GRAMN. Snaps Performative Allies Out of Complacency on “Mini Milk” and Delivers Potent Debut EP

Listening to MEDIUMN, the debut EP by UK trio GRAMN., it’s hard to imagine a time when 27 year-old vocalist Evan Williams, who goes by Aux, didn’t think of herself as a singer. After auditioning for the British Academy of New Music on a whim, she began working with soul duo Equals as an “honorary member” – but that, too, proved serendipitous, as Equals producer James Low tapped her to provide vocals for the grimy, heavy beats he’d been making on the side. He also brought multi-instrumentalist Johnny Tomlinson into the project, and the trio began creating an experimental, electro-infused alternative R&B tracks, quickly realising that the music was simply too good to leave in the studio. Dubbing their project GRAMN (pronounced like “damn”), they released their first singles, “Write it Down” and “Freak Out,” in 2019.

While the foot-tapping “Write it Down” was a fitting introduction to showcase Aux’s vocal range, the running thread in “Freak Out” is a funk-inspired guitar riff that ties the whole track together as more elements weave in and out of the chords. But the release of “Mini Milk” in July, at a time when the world was seeing protests against police brutality and conversations around white fragility had been renewed, proved to be the band’s biggest statement to date. Named for the mini milk ice cream lolly, a popular summer treat in the UK, the song takes to task so-called white allies whose performative wokeness felt tiring to Aux – through the vector of an alt-R&B bop.

“A mini milk is someone who is frozen by guilt,” Aux explains. “My issue is with the dismissiveness of it all – when people say ‘Well you know, I didn’t shoot you’ or ‘It wasn’t me.’ ‘Mini Milk’ is basically like ‘stop chatting shit’ unless you want to have an educated and intelligent conversation about how we’re going to solve this problem. Stop being guilty… no one is accusing you of anything… if you feel that way then that’s a you problem.” Noting the scenario of people posting a black square on Instagram for #BlackOutTuesday being an example of limited, meaningless “support,” Aux uses “Mini Milk” to highlight similar contradictions she’s seen within the Black Lives Matter movement, repeating the phrase “ain’t enough” throughout the track. “It’s crazy that we have to split hairs between non-racist and anti-racist at this point because otherwise people just don’t get it,” she says.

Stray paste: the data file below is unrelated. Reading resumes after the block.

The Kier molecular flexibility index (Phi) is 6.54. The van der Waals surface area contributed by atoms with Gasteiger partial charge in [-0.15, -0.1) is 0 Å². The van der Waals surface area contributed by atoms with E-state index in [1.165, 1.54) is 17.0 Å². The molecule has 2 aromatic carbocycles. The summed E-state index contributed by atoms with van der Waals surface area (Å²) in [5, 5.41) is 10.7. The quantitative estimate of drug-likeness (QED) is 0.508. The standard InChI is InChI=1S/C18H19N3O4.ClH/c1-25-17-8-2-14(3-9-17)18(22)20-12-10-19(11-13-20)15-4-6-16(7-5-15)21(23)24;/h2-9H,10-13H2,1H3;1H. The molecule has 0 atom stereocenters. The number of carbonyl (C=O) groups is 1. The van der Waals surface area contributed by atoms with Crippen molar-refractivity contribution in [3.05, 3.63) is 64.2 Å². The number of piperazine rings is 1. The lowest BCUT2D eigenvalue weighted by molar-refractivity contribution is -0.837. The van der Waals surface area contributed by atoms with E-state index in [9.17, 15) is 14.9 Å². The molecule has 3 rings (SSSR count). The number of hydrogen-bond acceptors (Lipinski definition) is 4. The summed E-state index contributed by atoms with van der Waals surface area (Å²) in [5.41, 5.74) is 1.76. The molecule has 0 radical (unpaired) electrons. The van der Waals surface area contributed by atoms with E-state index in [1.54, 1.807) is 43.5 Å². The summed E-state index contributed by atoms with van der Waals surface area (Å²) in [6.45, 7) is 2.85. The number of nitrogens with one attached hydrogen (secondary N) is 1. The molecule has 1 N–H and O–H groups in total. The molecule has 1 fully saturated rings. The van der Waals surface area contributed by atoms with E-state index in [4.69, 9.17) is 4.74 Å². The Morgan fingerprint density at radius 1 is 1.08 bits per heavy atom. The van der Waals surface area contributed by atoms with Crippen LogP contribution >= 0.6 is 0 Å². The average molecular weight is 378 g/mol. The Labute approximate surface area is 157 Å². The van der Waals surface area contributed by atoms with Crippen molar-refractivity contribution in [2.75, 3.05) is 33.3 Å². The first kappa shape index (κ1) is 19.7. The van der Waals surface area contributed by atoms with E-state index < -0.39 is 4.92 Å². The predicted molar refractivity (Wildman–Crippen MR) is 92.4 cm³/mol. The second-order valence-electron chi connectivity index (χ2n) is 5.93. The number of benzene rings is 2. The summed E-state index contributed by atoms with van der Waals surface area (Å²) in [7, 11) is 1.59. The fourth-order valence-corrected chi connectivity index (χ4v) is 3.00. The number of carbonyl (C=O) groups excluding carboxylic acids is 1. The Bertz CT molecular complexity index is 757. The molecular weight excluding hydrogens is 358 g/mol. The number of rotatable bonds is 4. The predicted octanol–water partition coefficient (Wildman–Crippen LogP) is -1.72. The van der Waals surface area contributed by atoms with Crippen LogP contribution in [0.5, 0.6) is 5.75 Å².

Like Reni Eddo-Lodge’s landmark text Why I’m No Longer Talking to White People About Race, “Mini Milk” captures a particular frustration that exists on top of more overt forms of racism that still persist in the UK, like other nations with colonial roots. There’s a growing perception that the racism in the British Isles is to a lesser degree than what people see in the United States; other than being false, this creates a dangerous precedent in which those in power allow systematic racism to fester rather than working to eradicate it. “We’re 4% of the population but we still have the highest incarceration rate. Black women are five times more likely to die during childbirth. You are 40 times more likely to be stopped by the police as a black man,” Aux points out. She urges would-be allies to educate themselves on the real issues before making empty gestures; a song like “Mini Milk” is a perfect catalyst to snap people out of complacency.

Though “Mini Milk” feels especially relevant in this moment, all of the songs on MEDIUMN accomplish this to some degree, bursting with infectious production that makes heavier subject matter more palatable. The EP compiles the group’s previous singles alongside relaxed and atmospheric album opener “Howl,” the dreamlike “Coaster Boy,” and EP closer “Better Places,” a dark, soulful track that communicates the pain of domestic violence against the backdrop of an ethereal soundscape. The collection of work serves as confirmation of the trio’s undeniable talent, one that will only continue to evolve. It’s also a sonic exploration of Aux’s quarter-life experience; the EP’s namesake describes the balancing act she’s had to do as a biracial woman with a history of trauma. “I’ve had a strange existence; some of it’s been great and some of it has not. I think the only way I function is either really really happy or really really sad, so I have to find this semi-apathetic medium,” she explains. “I think maybe it started as a survival instinct – I just became medium.”

Though it began as Low’s side project, GRAMN. is now entirely collaborative – and they have more music on the way later this year. “Sometimes things happen so organically and a song forms like a baby. But then sometimes you’re mining for the rarest stone!” Aux says of the trio’s songwriting process. “It’s like Jenga trying to pull songs out of your brain – sometimes you can just find it and sometimes you cannot, and sometimes you pull them out and you’re like, ‘Just go back in there!’” But with a critical eye and clever wordplay, Aux reveals just how much she cares about the message she and GRAMN. bring to their audience.

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